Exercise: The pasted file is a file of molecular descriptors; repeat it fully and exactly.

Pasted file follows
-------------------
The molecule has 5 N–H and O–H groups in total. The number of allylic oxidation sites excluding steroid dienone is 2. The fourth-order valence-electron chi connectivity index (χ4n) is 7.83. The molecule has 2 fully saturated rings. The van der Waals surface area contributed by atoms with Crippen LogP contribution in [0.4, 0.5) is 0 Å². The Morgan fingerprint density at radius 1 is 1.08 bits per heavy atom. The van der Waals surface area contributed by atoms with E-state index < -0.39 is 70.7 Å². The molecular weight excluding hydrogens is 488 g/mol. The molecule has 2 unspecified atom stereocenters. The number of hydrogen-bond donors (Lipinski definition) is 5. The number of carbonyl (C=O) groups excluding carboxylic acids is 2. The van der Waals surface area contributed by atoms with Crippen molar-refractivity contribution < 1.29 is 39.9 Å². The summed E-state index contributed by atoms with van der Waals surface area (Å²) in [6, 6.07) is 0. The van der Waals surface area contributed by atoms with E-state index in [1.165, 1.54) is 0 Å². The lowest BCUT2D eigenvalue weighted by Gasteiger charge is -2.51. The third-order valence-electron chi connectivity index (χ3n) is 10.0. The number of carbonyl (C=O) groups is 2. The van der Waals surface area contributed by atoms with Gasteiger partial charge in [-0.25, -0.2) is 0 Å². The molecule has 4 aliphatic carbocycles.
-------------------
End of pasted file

The molecule has 5 N–H and O–H groups in total. The number of allylic oxidation sites excluding steroid dienone is 2. The fourth-order valence-electron chi connectivity index (χ4n) is 7.83. The molecule has 2 fully saturated rings. The van der Waals surface area contributed by atoms with Crippen LogP contribution in [0.4, 0.5) is 0 Å². The Morgan fingerprint density at radius 1 is 1.08 bits per heavy atom. The van der Waals surface area contributed by atoms with E-state index < -0.39 is 70.7 Å². The molecular weight excluding hydrogens is 488 g/mol. The molecule has 2 unspecified atom stereocenters. The number of hydrogen-bond donors (Lipinski definition) is 5. The number of carbonyl (C=O) groups excluding carboxylic acids is 2. The van der Waals surface area contributed by atoms with Crippen molar-refractivity contribution < 1.29 is 39.9 Å². The summed E-state index contributed by atoms with van der Waals surface area (Å²) in [6, 6.07) is 0. The van der Waals surface area contributed by atoms with E-state index in [1.165, 1.54) is 0 Å². The lowest BCUT2D eigenvalue weighted by Gasteiger charge is -2.51. The third-order valence-electron chi connectivity index (χ3n) is 10.0. The number of carbonyl (C=O) groups is 2. The van der Waals surface area contributed by atoms with Gasteiger partial charge in [-0.25, -0.2) is 0 Å². The molecule has 4 aliphatic carbocycles.